In 1951, Nek Chand was hired as a roads inspector to help construct LeCorbusier’s master plan for the new capital city of Chandigarh in northern India. When not laboring in service of the great architect’s vision, Chand quietly carved out a secret legacy of his own in the jungle outside town—one that eventually trumped the great Corbu’s city of Chandigarh.
To give LeCorbusier a blank slate to design an entire 240-acre city, the shining symbol of a modernizing India, twenty villages had to be razed. Chand worked in a secluded clearing under cover of darkness for 18 years transforming scavenged materials from that rubble into mosaic-tile trees, monkeys, bears, men, women, walls, and waterfalls--all using the newest construction techniques he picked up during his day job. He created some 2,000 sculptures by the time his illegal Rock Garden--created without permission on government land--was discovered in 1972. Despite countless threats to destroy the garden--one in which a human wall prevented bulldozers from plowing a roadway through the park—Chand’s work still stands, a symbol of his autonomous spirit.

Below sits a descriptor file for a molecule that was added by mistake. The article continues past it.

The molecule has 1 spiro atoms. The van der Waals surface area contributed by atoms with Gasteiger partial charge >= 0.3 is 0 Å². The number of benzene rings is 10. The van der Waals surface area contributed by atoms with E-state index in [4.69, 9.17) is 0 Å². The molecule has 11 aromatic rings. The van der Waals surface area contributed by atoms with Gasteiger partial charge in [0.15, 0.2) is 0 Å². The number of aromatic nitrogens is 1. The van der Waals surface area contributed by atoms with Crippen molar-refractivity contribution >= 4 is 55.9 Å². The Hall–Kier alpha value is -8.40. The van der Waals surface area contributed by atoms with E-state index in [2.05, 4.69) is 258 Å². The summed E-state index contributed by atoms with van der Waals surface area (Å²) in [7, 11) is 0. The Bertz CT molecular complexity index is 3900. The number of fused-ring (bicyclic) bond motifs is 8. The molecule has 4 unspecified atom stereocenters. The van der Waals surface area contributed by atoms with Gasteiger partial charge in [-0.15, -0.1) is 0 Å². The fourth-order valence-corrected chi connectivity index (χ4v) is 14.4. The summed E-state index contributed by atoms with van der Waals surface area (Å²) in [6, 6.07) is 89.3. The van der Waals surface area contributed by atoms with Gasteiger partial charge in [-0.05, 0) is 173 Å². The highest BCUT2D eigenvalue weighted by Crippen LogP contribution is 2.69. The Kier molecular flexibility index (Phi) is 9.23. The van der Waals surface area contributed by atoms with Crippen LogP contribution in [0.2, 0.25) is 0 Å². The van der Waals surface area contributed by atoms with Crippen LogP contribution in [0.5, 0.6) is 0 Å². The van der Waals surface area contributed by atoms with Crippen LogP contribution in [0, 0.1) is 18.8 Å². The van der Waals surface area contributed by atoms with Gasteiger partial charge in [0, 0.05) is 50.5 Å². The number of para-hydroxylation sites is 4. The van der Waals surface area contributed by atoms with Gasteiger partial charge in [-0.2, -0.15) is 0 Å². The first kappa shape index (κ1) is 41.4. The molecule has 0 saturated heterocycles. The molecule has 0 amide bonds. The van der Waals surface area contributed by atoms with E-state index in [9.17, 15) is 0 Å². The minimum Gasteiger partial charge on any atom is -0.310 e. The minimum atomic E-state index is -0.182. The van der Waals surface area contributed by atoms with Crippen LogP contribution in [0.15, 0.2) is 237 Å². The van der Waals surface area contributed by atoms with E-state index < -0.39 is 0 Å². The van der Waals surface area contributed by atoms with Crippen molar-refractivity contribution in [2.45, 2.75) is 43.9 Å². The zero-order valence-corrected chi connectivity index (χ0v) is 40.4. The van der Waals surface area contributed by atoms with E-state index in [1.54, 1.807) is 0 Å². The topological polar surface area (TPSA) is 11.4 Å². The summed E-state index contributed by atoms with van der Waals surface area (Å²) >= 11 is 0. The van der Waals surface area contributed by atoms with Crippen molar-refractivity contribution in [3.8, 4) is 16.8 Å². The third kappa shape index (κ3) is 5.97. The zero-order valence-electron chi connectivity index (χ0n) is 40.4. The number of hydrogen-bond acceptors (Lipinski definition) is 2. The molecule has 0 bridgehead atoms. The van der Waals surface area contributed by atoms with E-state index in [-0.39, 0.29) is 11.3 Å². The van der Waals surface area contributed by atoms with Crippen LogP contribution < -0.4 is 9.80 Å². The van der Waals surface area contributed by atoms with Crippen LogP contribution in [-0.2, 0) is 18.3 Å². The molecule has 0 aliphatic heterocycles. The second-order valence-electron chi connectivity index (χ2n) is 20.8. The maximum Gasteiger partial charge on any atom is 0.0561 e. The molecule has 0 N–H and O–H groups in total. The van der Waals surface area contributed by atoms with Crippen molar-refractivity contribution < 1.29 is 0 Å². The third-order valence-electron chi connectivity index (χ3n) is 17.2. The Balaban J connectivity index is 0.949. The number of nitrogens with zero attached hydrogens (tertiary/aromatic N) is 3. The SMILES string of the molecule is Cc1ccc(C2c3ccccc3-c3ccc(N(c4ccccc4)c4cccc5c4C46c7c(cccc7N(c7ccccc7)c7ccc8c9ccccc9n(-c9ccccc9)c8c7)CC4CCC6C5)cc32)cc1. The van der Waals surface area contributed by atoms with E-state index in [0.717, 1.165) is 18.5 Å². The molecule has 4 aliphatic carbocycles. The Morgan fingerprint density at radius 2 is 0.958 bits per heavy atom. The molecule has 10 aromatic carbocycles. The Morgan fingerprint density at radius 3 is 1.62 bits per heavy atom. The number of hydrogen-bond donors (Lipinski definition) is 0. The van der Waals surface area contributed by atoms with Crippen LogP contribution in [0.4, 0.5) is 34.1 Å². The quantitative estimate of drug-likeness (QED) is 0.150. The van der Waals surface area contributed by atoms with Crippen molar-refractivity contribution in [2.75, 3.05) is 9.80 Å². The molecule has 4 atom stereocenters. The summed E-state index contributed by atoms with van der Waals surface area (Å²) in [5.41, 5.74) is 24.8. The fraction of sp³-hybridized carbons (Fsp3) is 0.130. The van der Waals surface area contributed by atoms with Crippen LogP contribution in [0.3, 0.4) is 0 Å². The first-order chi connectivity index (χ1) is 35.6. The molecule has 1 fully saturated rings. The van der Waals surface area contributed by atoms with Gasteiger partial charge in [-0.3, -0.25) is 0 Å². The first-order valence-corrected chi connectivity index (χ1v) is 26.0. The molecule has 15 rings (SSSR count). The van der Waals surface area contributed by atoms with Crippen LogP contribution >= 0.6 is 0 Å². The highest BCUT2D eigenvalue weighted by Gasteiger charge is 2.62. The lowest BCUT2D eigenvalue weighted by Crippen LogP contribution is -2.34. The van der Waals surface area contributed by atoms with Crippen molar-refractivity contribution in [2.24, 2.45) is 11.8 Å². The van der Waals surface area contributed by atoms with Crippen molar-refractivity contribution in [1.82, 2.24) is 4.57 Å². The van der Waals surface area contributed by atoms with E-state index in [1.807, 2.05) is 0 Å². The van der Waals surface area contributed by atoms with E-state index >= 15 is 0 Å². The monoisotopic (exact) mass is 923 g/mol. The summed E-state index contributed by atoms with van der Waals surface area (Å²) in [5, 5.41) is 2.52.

(Nek Chand photos courtesty the Nek Chand Foundation, except for the last one, by Carl Lindquist.)